The number of potential victims of trafficking and modern slavery in the UK has risen by more than a third, according to a new report released by the National Crime Agency (NCA).
The figures show that in 2017 5,145 potential victims were referred to the NCA, up from 3,804 in 2016. Those referred as victims of modern slavery and human trafficking (MSHT) came from 116 different nationalities, with UK, Albanian and Vietnamese nationals remaining the most commonly reported victims. For the first time British citizens were the largest nationality recorded in the figures, up from 326 in 2016 to 819 in 2017. The increase in British numbers is largely down to an increase in minors being referred as suspected victims of labour or sexual exploitation, up 66 per cent.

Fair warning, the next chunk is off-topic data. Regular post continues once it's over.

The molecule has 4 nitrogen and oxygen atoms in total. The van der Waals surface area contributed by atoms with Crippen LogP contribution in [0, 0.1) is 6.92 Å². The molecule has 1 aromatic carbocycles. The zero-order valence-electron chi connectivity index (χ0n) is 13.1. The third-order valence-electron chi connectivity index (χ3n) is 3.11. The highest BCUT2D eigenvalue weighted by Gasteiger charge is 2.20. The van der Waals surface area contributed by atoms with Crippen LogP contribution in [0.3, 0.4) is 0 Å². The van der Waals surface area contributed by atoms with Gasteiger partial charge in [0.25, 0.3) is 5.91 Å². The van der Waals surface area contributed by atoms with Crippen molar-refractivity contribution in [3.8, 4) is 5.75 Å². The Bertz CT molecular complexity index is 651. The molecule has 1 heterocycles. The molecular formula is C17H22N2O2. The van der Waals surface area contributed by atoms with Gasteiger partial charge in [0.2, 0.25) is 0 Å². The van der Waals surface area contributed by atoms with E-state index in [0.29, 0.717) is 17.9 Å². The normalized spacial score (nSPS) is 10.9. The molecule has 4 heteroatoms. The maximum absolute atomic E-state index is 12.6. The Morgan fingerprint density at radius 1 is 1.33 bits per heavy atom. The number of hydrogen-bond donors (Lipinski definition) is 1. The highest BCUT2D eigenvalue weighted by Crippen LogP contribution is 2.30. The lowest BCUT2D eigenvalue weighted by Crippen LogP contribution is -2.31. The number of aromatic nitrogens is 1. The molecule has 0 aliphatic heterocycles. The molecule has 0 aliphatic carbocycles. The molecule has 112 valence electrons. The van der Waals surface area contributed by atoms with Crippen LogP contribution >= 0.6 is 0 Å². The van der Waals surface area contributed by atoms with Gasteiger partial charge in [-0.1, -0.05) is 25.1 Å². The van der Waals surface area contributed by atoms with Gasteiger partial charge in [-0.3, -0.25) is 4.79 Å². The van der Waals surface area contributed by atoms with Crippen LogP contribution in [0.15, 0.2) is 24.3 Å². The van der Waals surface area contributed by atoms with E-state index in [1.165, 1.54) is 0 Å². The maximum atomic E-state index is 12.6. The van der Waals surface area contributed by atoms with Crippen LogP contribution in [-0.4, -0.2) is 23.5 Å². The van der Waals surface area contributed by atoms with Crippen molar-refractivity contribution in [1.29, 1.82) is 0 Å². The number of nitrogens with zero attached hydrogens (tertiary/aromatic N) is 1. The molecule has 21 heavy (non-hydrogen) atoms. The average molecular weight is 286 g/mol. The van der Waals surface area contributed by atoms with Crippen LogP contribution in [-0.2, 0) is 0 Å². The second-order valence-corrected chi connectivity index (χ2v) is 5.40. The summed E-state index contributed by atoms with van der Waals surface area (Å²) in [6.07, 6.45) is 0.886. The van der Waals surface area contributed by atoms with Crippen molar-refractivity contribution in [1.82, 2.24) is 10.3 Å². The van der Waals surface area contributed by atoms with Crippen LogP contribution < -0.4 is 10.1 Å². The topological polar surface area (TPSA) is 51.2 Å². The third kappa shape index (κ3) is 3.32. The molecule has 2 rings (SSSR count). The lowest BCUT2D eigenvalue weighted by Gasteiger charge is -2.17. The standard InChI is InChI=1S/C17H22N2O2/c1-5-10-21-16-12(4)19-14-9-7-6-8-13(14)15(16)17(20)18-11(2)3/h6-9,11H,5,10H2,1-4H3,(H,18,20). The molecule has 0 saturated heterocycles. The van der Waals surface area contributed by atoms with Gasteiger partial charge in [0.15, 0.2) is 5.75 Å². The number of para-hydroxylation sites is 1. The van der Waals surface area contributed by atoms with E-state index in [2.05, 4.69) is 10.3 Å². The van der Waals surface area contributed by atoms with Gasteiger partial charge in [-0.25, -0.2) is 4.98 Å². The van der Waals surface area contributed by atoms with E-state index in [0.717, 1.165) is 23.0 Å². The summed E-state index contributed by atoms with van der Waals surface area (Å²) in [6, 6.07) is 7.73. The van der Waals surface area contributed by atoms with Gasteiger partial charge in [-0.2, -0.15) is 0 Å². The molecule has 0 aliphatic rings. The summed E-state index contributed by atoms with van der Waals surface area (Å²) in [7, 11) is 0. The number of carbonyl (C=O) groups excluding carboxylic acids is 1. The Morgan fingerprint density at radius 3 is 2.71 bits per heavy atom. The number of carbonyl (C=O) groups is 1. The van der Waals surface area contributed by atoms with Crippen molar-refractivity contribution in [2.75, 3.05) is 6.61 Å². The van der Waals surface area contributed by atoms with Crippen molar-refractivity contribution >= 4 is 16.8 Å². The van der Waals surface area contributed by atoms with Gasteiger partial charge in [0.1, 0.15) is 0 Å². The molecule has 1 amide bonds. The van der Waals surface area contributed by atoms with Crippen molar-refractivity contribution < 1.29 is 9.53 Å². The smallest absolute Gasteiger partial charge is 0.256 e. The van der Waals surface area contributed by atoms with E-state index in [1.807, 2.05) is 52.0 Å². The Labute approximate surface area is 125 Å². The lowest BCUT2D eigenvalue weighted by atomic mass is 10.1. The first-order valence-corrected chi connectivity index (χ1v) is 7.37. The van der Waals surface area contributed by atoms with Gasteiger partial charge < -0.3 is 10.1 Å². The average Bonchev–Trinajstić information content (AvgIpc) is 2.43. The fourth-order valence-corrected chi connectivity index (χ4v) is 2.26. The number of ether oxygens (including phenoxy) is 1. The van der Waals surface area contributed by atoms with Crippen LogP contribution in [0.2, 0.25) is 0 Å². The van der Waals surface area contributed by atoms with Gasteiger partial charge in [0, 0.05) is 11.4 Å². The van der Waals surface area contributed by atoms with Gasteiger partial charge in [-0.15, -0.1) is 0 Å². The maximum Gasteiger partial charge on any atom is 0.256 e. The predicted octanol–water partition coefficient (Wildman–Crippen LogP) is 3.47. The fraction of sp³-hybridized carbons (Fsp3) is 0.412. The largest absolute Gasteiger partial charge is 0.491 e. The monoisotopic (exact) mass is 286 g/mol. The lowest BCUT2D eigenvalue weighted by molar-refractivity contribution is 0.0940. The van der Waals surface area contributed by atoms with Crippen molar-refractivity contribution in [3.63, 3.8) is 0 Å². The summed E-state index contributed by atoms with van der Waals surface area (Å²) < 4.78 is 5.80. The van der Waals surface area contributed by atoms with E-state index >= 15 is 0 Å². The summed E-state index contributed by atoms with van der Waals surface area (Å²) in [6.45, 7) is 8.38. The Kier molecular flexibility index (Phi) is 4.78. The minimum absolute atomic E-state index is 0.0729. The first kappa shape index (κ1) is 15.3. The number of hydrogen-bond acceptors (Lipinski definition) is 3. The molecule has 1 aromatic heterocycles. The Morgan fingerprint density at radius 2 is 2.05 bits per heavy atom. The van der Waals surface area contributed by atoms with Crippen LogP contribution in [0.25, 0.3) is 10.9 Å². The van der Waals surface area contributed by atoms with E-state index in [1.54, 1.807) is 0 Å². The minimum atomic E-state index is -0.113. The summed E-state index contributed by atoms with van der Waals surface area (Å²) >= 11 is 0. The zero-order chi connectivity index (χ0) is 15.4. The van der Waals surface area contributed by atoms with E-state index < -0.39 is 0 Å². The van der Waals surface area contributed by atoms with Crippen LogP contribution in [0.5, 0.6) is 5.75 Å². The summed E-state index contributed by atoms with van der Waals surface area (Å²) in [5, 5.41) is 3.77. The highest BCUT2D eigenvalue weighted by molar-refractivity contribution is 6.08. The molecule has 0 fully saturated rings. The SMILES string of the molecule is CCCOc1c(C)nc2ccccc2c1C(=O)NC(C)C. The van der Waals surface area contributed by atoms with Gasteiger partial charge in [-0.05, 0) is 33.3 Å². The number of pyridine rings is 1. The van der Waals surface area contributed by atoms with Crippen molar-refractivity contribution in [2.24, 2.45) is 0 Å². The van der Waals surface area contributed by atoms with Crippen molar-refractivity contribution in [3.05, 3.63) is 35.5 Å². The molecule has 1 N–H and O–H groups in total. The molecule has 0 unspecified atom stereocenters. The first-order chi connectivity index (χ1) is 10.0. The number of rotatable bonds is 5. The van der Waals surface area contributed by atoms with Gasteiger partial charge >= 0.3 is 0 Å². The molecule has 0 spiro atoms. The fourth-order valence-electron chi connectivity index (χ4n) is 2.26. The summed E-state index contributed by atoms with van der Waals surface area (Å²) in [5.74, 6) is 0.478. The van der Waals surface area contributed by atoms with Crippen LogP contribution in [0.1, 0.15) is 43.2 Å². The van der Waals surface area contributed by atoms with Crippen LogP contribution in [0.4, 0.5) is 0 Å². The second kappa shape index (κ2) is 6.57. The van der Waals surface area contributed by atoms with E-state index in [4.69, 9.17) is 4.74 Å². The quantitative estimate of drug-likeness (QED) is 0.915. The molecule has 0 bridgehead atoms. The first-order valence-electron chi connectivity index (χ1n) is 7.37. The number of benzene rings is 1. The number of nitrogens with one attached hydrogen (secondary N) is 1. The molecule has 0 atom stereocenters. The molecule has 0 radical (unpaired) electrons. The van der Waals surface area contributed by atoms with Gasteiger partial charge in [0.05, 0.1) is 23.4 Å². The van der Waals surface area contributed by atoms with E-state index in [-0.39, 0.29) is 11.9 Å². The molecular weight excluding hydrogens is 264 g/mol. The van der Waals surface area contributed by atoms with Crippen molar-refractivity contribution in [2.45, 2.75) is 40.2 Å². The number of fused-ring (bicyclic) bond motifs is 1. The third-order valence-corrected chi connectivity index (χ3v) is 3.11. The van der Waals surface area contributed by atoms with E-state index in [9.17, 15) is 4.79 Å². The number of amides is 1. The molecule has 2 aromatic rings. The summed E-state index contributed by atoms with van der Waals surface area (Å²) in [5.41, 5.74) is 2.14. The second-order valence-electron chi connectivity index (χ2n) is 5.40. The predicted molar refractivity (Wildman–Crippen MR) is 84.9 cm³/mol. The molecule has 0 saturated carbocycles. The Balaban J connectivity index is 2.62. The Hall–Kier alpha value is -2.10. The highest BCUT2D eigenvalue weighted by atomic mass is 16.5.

Whilst these increased figures suggest that awareness of the issue is growing, they nevertheless make for challenging reading. For too many people, the story of everyday life in the UK is one of exploitation. At the Legatum Institute we believe that all people, regardless of whether they feature in a migration, refugee or trafficking statistic, should have the opportunity to build pathways from poverty to prosperity. Our Global People Movements programme will work with local and international partners, to develop data driven solutions to what is fast becoming the greatest humanitarian challenge of our generation.
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